It’s adorable, it’s charming, it’s hilarious, and it’s touching—but if you haven’t read a previous Elmwood Springs book, do yourself a favor and start with Welcome to the World, Baby Girl!, followed by Standing in the Rainbow and Can’t Wait to Get to Heaven. While each can be read as a standalone, this was truly Flagg’s reward to her readers who have stuck with her all these decades and would be best enjoyed with a little context to who these characters are exactly. Separate from the Elmwood series—though the heroine makes an appearance in The Whole Town’s Talking—and one of my favorite books of the past decade is The All-Girl Filling Station’s Last Reunion.
My rating: 4.5 out of 5
Right now, I’m reading my friend Julie’s book, The Young Wives Club, then Jane Golden’s Danube Defiance after that.
I just finished The Nest (loved it!) and Everything You Want Me to Be, also really good.
Now, I’m reading First They Killed My Father, which I’d been meaning to read since I visited Cambodia last year. Heartbreaking. If there is a happy ending, I’m not there yet.
Seems like “The Nest” comes highly recommended! I’d never heard of it and now I’ve seen no fewer than half a dozen people mention it online lately. Looks like that will have to be one of my next! =)
And ugh, I also have been meaning to read First They Killed My Father for years, and can’t bring myself to do it. Let me know what you think when you come to the end…
Great tips!I’m reading one of your previous recommendations right now: The Nightingale by Kristin Hannah
I hope you love it as much as I did!! That’s one I’d definitely read again.
I finished it within a weekend; that’s how much I loved it! I even saw less of Galway because of it.
I picked up The Girl in Cabin 10 last year after reading You. It was recommended reading suggested by Amazon at the end of that book. But I haven’t read it yet so I better get on it. I so want and don’t want to read the Giselle book. I blubber like a baby at animal books and movies and I think it’s too close to Jessica’s passing, but I will hold onto the title.
Ugh, I know what you mean, Andi. I always think about if I were to lose Ella and how I’d never be able to get over it and then I’m a blubbering mess, too. But this was genuinely sweet and I follow the author on Facebook and she has a new pup, Bette, and it is a happy ending of sorts =)
I have been reading up a storm as well (I chronicle on Instagram: #17Booksfor2017 – you should join the hashtag!).
I’m currently reading “Small Great Things” by Jodi Piccoult and I can’t put it down. I am having a major love/hate with it.
I’m headed to the beach Thursday (yay!) and taking more books: “The Nest” (my March book club book) and “The Little Paris Bookstore” (which I picked up on a whim in the Frankfurt airport in December).
I’ve actually never read a Jodi Picoult book crazy as that is! I’ll add this one to my list. Let me know how you like “The Nest.” I’ve seen mixed reviews from friends (some love it, some hate it).
Just finished The Nest, which I didn’t love, Tell the Wolves I’m Home- which I thought was great, and American Housewife, which was entertaining and took only a few hours to get through. Next up? Who knows? Choosing a new book is my favorite part!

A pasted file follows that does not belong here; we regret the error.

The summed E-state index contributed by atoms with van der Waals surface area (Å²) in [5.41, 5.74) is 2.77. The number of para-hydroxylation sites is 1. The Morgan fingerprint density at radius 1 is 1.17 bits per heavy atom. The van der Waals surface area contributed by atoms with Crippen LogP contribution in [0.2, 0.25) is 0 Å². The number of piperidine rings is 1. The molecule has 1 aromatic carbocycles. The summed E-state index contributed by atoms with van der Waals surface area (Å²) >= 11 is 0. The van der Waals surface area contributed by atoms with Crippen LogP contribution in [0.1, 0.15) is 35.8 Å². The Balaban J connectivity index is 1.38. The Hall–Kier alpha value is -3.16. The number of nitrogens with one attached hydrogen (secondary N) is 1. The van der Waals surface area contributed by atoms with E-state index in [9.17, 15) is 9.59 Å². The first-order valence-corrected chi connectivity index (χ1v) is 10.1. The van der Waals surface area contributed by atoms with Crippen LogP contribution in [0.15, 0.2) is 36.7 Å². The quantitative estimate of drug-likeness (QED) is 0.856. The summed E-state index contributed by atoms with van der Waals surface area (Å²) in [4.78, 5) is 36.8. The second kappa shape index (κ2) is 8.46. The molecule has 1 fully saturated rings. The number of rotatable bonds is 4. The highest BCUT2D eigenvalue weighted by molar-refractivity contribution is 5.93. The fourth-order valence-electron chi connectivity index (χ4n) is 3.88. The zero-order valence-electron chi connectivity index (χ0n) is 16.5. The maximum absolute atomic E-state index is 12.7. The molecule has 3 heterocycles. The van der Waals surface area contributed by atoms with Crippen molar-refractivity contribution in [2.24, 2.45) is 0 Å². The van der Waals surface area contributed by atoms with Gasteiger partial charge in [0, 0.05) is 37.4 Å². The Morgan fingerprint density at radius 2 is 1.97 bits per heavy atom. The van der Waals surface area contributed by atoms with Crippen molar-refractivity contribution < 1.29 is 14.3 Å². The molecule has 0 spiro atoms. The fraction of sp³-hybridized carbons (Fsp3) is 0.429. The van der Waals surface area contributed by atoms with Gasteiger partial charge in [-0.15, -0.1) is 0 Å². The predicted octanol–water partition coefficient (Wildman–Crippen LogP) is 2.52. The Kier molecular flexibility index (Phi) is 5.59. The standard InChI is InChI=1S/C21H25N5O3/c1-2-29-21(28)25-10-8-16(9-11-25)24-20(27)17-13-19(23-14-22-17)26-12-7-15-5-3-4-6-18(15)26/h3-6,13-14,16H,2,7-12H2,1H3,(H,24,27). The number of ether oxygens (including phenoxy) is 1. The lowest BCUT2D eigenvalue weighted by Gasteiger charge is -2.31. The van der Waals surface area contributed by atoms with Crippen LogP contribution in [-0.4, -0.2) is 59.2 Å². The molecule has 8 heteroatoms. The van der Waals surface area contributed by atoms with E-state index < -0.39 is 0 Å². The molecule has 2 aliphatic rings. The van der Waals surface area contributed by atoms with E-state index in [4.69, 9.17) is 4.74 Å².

I’ve heard such mixed reactions about The Nest and hadn’t heard of it until I wrote this post! I’ll put all three of these on my list, though =)
Books and Novel reading are my passion. Thanks for suggesting these amazing books. I will add this list in my 2017 reading book list.
I just started a trilogy by Margaret Atwood and I’m loving it so far! (Oryx and Crake is the first book.)
Adding to the list! I need another trilogy; it’s been too long.
I’ll certainly try some of your book recommendations. I like the sound of “The Woman in Cabin 10” & “The Three Martini Lunch” is already on my Kindle!
However, I usually prefer darker psychothriller books, books based on history, or where the location is set in the UK or has British characters and are quirky. Or simply, just mad! At the moment, I’m reading “Victoria” not about me, but the other one. Queenie! “Custard Tarts and Broken Hearts” about WWI,”The Runaway Family” about a German-Jewish family in WWII and the horrors they went through.”Kevin & I in India”- I liked it so much that I bought all the books from the author Frank Kusy! “While my eyes were shut” – a nightmare story of a child who is kidnapped in front of her mother. “The Ice Twins” another psycho-thriller. “The Teacher” a shocking psycho thriller that will keep you awake at night (I really enjoyed that. Ahem!). And a book called “It’s on the meter: One taxi, three mates, and 43,000 miles of misadventures around the world.” Absolutely hilarious!
I tend to read a couple of books at the same time…
Have you read the Her Royal Spyness series? Not exactly psychothrillers but based in 1930s London, and chronicles the mysteries that the 34th in line to the throne, Lady Georgina (cousin to the queen), cracks. So cute and funny and a lot of history woven in. I love the British author behind the series, Rhys Bowen—she’s got such a quirky writing style!
Also, have you watched the Netflix series The Crown yet? I’m midway through it, and SO good! I love a good monarchy-related show or series, too =)
I haven’t heard of Her Royal Spyness, but I’ll certainly look for it! And yes, I was one of the first, (I think) to watch “The Crown.” It’s marvellous! I’m a huge fan of Queen Elizabeth II, and I’m going to be unconsolable when she passes away in a million years. Hopefully! 😀
There’s another one on Sky called “Victoria.” Both of them are wonderful productions. I’m eagerly waiting for the next series. In fact, I’m going to watch “The Crown” again!